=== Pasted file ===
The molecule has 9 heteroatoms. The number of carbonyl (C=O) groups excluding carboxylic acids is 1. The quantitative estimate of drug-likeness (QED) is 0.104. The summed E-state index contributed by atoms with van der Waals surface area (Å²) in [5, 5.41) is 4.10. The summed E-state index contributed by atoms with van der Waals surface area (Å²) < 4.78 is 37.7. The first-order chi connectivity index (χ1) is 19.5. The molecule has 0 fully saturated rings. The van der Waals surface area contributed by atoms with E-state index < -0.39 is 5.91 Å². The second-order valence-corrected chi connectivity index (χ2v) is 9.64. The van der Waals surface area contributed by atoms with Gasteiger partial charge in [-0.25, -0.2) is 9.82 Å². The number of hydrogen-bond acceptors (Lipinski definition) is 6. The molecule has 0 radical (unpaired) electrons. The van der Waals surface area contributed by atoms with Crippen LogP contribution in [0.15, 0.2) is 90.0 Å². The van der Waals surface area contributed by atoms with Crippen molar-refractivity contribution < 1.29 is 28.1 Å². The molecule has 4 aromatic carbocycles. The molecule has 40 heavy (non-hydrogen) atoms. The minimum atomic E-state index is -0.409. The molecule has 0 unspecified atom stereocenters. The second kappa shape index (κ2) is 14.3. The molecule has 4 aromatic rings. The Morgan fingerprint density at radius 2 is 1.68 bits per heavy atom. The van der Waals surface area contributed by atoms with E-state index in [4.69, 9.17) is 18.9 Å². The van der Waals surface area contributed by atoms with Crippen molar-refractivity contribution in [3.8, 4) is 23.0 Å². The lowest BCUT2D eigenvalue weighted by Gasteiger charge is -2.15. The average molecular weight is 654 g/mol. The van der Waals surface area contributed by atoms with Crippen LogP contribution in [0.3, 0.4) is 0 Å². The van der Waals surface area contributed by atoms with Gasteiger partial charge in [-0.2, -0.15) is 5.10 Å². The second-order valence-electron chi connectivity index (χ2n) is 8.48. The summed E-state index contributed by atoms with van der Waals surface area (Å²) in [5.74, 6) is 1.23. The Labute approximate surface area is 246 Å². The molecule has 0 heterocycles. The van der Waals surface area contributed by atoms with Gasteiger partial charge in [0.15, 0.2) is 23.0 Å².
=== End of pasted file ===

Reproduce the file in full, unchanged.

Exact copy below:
The molecule has 9 heteroatoms. The number of carbonyl (C=O) groups excluding carboxylic acids is 1. The quantitative estimate of drug-likeness (QED) is 0.104. The summed E-state index contributed by atoms with van der Waals surface area (Å²) in [5, 5.41) is 4.10. The summed E-state index contributed by atoms with van der Waals surface area (Å²) < 4.78 is 37.7. The first-order chi connectivity index (χ1) is 19.5. The molecule has 0 fully saturated rings. The van der Waals surface area contributed by atoms with E-state index < -0.39 is 5.91 Å². The second-order valence-corrected chi connectivity index (χ2v) is 9.64. The van der Waals surface area contributed by atoms with Gasteiger partial charge in [-0.25, -0.2) is 9.82 Å². The number of hydrogen-bond acceptors (Lipinski definition) is 6. The molecule has 0 radical (unpaired) electrons. The van der Waals surface area contributed by atoms with Crippen LogP contribution in [0.15, 0.2) is 90.0 Å². The van der Waals surface area contributed by atoms with Crippen molar-refractivity contribution < 1.29 is 28.1 Å². The molecule has 4 aromatic carbocycles. The molecule has 40 heavy (non-hydrogen) atoms. The minimum atomic E-state index is -0.409. The molecule has 0 unspecified atom stereocenters. The second kappa shape index (κ2) is 14.3. The molecule has 4 aromatic rings. The Morgan fingerprint density at radius 2 is 1.68 bits per heavy atom. The van der Waals surface area contributed by atoms with E-state index in [4.69, 9.17) is 18.9 Å². The van der Waals surface area contributed by atoms with Crippen molar-refractivity contribution in [3.8, 4) is 23.0 Å². The lowest BCUT2D eigenvalue weighted by Gasteiger charge is -2.15. The average molecular weight is 654 g/mol. The van der Waals surface area contributed by atoms with Crippen LogP contribution in [0.3, 0.4) is 0 Å². The van der Waals surface area contributed by atoms with Gasteiger partial charge in [-0.2, -0.15) is 5.10 Å². The second-order valence-electron chi connectivity index (χ2n) is 8.48. The summed E-state index contributed by atoms with van der Waals surface area (Å²) in [5.74, 6) is 1.23. The Labute approximate surface area is 246 Å². The molecule has 0 heterocycles. The van der Waals surface area contributed by atoms with Gasteiger partial charge in [0.15, 0.2) is 23.0 Å².